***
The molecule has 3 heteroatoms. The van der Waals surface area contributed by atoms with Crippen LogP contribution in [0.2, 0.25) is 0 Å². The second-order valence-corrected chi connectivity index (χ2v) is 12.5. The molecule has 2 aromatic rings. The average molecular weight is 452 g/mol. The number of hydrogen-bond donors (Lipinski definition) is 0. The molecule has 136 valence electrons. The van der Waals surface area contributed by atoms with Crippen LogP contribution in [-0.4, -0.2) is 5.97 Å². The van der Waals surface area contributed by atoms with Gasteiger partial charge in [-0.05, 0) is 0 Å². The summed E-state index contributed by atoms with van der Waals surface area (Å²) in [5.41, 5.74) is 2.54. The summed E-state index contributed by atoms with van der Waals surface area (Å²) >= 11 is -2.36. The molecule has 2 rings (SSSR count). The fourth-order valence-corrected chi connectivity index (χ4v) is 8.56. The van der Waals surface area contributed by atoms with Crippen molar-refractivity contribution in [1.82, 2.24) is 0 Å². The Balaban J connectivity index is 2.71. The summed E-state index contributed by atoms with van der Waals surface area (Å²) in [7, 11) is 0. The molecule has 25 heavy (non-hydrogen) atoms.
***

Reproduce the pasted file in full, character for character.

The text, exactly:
The molecule has 3 heteroatoms. The van der Waals surface area contributed by atoms with Crippen LogP contribution in [0.2, 0.25) is 0 Å². The second-order valence-corrected chi connectivity index (χ2v) is 12.5. The molecule has 2 aromatic rings. The average molecular weight is 452 g/mol. The number of hydrogen-bond donors (Lipinski definition) is 0. The molecule has 136 valence electrons. The van der Waals surface area contributed by atoms with Crippen LogP contribution in [-0.4, -0.2) is 5.97 Å². The van der Waals surface area contributed by atoms with Gasteiger partial charge in [-0.05, 0) is 0 Å². The summed E-state index contributed by atoms with van der Waals surface area (Å²) in [5.41, 5.74) is 2.54. The summed E-state index contributed by atoms with van der Waals surface area (Å²) >= 11 is -2.36. The molecule has 2 rings (SSSR count). The fourth-order valence-corrected chi connectivity index (χ4v) is 8.56. The van der Waals surface area contributed by atoms with Crippen molar-refractivity contribution in [1.82, 2.24) is 0 Å². The Balaban J connectivity index is 2.71. The summed E-state index contributed by atoms with van der Waals surface area (Å²) in [7, 11) is 0. The molecule has 25 heavy (non-hydrogen) atoms.